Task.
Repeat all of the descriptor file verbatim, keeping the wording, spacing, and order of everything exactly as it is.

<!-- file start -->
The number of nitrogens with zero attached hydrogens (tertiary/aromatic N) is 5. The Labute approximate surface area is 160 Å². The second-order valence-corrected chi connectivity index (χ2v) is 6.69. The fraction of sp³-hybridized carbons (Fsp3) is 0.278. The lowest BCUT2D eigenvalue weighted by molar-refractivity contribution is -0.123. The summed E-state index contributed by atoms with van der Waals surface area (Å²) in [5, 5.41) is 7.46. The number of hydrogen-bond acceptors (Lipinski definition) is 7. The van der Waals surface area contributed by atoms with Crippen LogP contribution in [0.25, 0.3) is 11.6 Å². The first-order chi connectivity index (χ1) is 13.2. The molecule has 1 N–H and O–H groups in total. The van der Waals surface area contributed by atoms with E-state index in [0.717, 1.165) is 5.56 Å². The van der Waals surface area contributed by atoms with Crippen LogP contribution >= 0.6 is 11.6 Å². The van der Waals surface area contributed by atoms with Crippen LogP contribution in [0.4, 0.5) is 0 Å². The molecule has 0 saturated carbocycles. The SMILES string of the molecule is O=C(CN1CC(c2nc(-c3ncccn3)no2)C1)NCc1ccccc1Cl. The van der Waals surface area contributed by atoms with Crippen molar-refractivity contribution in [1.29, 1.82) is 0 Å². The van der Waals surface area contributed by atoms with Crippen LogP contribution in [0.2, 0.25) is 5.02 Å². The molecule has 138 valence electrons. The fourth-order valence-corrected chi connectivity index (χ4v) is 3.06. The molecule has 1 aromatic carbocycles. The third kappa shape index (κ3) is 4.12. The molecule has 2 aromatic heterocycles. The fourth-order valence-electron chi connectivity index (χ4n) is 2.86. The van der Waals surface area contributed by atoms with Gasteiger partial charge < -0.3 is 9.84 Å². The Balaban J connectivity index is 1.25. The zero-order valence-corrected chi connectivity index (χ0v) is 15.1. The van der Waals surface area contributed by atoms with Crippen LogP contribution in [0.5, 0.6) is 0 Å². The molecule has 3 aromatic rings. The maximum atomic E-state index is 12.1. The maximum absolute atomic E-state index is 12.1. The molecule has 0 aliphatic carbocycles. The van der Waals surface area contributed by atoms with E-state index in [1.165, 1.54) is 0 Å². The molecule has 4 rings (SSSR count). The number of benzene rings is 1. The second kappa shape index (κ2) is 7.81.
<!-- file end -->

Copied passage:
The number of nitrogens with zero attached hydrogens (tertiary/aromatic N) is 5. The Labute approximate surface area is 160 Å². The second-order valence-corrected chi connectivity index (χ2v) is 6.69. The fraction of sp³-hybridized carbons (Fsp3) is 0.278. The lowest BCUT2D eigenvalue weighted by molar-refractivity contribution is -0.123. The summed E-state index contributed by atoms with van der Waals surface area (Å²) in [5, 5.41) is 7.46. The number of hydrogen-bond acceptors (Lipinski definition) is 7. The van der Waals surface area contributed by atoms with Crippen LogP contribution in [0.25, 0.3) is 11.6 Å². The first-order chi connectivity index (χ1) is 13.2. The molecule has 1 N–H and O–H groups in total. The van der Waals surface area contributed by atoms with E-state index in [0.717, 1.165) is 5.56 Å². The van der Waals surface area contributed by atoms with Crippen LogP contribution >= 0.6 is 11.6 Å². The van der Waals surface area contributed by atoms with Crippen LogP contribution in [0.4, 0.5) is 0 Å². The molecule has 0 saturated carbocycles. The SMILES string of the molecule is O=C(CN1CC(c2nc(-c3ncccn3)no2)C1)NCc1ccccc1Cl. The van der Waals surface area contributed by atoms with Crippen molar-refractivity contribution in [1.29, 1.82) is 0 Å². The van der Waals surface area contributed by atoms with Crippen LogP contribution in [0.2, 0.25) is 5.02 Å². The molecule has 138 valence electrons. The fourth-order valence-corrected chi connectivity index (χ4v) is 3.06. The molecule has 1 aromatic carbocycles. The third kappa shape index (κ3) is 4.12. The molecule has 2 aromatic heterocycles. The fourth-order valence-electron chi connectivity index (χ4n) is 2.86. The van der Waals surface area contributed by atoms with Gasteiger partial charge < -0.3 is 9.84 Å². The Balaban J connectivity index is 1.25. The zero-order valence-corrected chi connectivity index (χ0v) is 15.1. The van der Waals surface area contributed by atoms with Crippen LogP contribution in [0.5, 0.6) is 0 Å². The molecule has 3 aromatic rings. The maximum atomic E-state index is 12.1. The maximum absolute atomic E-state index is 12.1. The molecule has 0 aliphatic carbocycles. The van der Waals surface area contributed by atoms with E-state index in [1.165, 1.54) is 0 Å². The molecule has 4 rings (SSSR count). The number of benzene rings is 1. The second kappa shape index (κ2) is 7.81.